Cancer Studies and Molecular Medicine

Open journal

ISSN 2377-1518

Pathology Hiding in Plain Sight: The NF1 Plasma Membrane

Vincent M. Riccardi*

Vincent M. Riccardi, MD, MBA

The Neurofibromatosis Institute, 5415 Briggs Avenue, La Crescenta, CA 91214, USA; E-mail: riccardi@medconsumer.com

The passive voice and the active voice: for example, is it a matter of “at” or “to?” The NF1 gene product, neurofibromin (Nfn), in its interaction with the oncoprotein, Ras, does something to the cell’s plasma membrane (PM); the reactions in question do not merely happen at the cell’s PM. Moreover, what the Nfn does to the PM in NF1 cells has been seriously underestimated because of yet another perspective issue. The vast majority of publications on the membrane-bound interaction of Nfn and Ras have been from the perspective that, first and foremost – if not exclusively – the NF1 gene is considered a “tumor suppressor gene.” This is rather narrow, respecting the ancient origin and very highly conserved nature of the NF1 alphabetical code, and the intuitive understanding that the vast majority of eukaryotic species are not at risk for tumors or cancer.

However, with the advent and ready availability of genomic analyses now being exploited to understand the nature of normal and abnormal primitive organisms, such as amoebae, Nfn has been identified as a very important contributor to ordinary cell biology, particularly as relates to nutrition and feeding. Fortunately, with the basic science work from the United Kingdom1 and Southern California2 and elsewhere, a more realistic picture of the NF1 supergene3 is coming to light. Bloomfield et al1 and Zhang et al2 have made it unequivocally clear that both the wildtype and mutant alleles at the NF1 locus in amoeba – Dictyostelium specifically – do something to the organism’s anatomic engagement with the rest of the world, that is, it’s PM. Whether and how the organism lives depends on what its NF1 gene does to its PM. This is a far cry from the NF1 gene being exclusively a safeguard against cancer. The activity of Nfn is not merely apparent at the PM. The activity of Nfn is a key determinant of the nature and function of the PM. This fact is likely to be relevant to therapeutic strategies for NF1: attention to the gene’s raison d’être would seem to be important.

According to some authors, the only purpose of the Ras “oncoprotein” is to be a – if not the – critical determinant of rapidly accelerated fibrosarcoma (Raf) activation and thereby the key regulator of the MEK, mitogen-activated protein kinase (MAPK), extracellular signal-regulated kinase (ERK) cascade and their consequent regulatory networks.4,5,6,7,8,9 And almost all of the relevant literature regarding the physiological role and importance of Ras respects and amplifies this prejudice. Respecting that the over-riding concern of some researchers is the development of legitimate cancer treatments, we do, indeed, need to consider these details. One potential over-simplification: I’m using the word, “Ras,” generically, essentially ignoring ultimately relevant differences between the several types of Ras, including those well-known – H-Ras, K-Ras, N-Ras – and the more esoteric ones – M-Ras, S-Ras, S2 -Ras.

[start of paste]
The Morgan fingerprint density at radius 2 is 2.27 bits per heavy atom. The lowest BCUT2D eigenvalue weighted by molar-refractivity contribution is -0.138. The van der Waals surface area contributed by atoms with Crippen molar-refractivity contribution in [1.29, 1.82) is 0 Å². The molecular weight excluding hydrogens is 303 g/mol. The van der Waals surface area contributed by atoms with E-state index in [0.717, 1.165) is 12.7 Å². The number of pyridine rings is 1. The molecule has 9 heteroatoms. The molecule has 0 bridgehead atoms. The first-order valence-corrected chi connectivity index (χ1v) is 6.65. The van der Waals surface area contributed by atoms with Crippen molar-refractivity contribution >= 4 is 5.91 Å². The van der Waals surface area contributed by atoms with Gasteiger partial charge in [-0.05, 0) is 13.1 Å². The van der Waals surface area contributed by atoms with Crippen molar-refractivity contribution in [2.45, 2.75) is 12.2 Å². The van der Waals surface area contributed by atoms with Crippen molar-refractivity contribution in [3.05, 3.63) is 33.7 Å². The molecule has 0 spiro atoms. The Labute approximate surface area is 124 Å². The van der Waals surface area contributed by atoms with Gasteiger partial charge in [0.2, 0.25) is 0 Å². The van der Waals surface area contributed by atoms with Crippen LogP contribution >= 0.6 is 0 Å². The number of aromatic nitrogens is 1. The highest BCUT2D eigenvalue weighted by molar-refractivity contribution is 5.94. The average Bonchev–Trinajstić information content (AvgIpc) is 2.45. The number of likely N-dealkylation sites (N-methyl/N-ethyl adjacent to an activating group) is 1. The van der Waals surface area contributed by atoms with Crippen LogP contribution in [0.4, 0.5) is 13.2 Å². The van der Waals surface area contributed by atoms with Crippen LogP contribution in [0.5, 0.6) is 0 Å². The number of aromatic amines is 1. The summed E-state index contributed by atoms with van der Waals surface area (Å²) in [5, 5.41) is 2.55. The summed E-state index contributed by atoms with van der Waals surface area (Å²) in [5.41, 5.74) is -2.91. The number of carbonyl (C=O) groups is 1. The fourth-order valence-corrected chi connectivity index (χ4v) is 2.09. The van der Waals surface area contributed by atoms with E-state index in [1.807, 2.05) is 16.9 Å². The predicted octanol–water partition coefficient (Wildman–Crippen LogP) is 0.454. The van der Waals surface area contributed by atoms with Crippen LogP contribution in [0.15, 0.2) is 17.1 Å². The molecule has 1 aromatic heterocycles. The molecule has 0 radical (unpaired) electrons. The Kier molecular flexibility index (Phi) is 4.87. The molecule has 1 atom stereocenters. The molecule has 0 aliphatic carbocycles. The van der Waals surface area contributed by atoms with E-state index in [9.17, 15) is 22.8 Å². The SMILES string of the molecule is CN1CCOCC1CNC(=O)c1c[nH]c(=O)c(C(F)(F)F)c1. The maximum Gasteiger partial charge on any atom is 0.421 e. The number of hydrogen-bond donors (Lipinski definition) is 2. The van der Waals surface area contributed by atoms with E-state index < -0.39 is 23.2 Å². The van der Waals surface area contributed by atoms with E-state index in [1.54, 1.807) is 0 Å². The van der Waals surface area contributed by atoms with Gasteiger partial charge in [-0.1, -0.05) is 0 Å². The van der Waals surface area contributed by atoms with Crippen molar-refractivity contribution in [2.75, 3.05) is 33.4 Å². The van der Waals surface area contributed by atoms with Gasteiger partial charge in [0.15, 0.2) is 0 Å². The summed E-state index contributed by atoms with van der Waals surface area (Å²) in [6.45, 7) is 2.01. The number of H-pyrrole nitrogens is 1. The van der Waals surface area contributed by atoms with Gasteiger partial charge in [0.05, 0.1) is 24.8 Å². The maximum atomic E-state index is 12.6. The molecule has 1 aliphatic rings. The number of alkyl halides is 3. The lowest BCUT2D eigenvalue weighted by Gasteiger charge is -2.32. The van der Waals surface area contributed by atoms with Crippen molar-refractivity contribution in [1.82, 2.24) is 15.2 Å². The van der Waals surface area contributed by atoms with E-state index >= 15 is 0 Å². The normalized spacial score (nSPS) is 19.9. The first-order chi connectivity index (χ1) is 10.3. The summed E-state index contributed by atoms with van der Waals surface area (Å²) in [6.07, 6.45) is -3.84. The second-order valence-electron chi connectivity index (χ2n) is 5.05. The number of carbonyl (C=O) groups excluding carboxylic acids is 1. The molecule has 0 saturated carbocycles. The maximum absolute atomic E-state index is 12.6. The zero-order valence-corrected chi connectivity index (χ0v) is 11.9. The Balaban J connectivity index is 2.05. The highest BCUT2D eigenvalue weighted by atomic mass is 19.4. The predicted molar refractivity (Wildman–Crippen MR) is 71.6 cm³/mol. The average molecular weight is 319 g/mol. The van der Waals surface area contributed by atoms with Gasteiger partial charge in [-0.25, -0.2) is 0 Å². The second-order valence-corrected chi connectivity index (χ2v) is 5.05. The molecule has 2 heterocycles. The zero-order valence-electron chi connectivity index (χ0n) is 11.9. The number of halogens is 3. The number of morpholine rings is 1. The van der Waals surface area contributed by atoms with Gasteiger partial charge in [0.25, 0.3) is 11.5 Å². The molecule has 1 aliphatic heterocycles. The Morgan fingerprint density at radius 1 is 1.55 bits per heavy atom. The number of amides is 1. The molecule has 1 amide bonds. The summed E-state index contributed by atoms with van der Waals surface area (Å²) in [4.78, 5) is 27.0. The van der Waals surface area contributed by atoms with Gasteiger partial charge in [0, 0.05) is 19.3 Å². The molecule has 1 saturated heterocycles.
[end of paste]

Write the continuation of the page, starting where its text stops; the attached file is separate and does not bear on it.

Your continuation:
Ras is docked at the PM, anticipating the extracellular triggers that impinge on the PM, ordinarily at specific effector receptors (e.g., the epidermal growth factor receptor, (EGFR)). As a naked, unadorned protein, Ras has no biological impact. In its active state, Ras is coupled to guanine triphosphate (GTP). When the GTP γ-phosphate has been removed/transferred, Ras is thereby coupled with guanine diphosphate (GDP). The dephosphorylation can be accounted for by Ras’ weak intrinsic phosphatase (GTPase) catalysis, or by an extrinsic GTPase activating protein (GAP), ordinarily either the p120GAP or Nfn. Ras can then be reactivated by replacing the GDP with GTP via the guanine exchange factor (GEF). Attached to the PM, Ras, whether as the tri- or di-nucleotide is consistently attached to GEF and occasionally attached to Nfn. I will refer to the triplet agglomerations as GRTN (GEF-RasGTP-Nfn) or GRDN (GEF-RasGDPNfn).

How the PM-bound GEF-RasGTP pair is joined with Nfn to create the GRTN triplet involves yet another substance, SPRED. (There are actually four SPRED moieties, numbered 1, 2, 3 or 4. For simplicity, I will use SPRED1, coded for by the SPRED1 gene, which, when mutated, gives rise to the Legius syndrome.) Wildtype SPRED1 is responsible for transporting cytosolic Nfn (NfnC) to the PM, and affording its attachment to RasGTP, completing the triplet GRTN, that is, GRTNPM. Once this triplet is formed, SPRED molecules do not ordinarily contribute to GRTNPM dynamics, at least in terms of Raf activation, although we still have a lot to learn about GRTNPM control of PM dynamics themselves.

Inactive cytosolic Raf (RafCi) occupies the vicinity near PM-attached GRTN: GRTNPM+RafCi. The two moieties become biochemically associated, and inactive Raf (RafCi) is thereby affixed to the PM (RafPMi): GRTNPM+RafPMi. This PM fixation process does not activate Raf. Next, the GRTNPM and RafPMi dissociate, either because RasGTP has been dephosphorylated or for other unspecified reasons, leaving us with GRDNPM+RafPMi or GRTNPM+RafPMi. The dissociated RafPMi is then activated, by means not yet elucidated: RafPMa. The latter has at least two fates. 1) RafPMa is simply deactivated and returns to the cytoplasm as RafCi. 2) RafPMa phosphorylates MEK to initiate the MAPK cascade, and the inactive Raf returns to the cytoplasm as RafCi.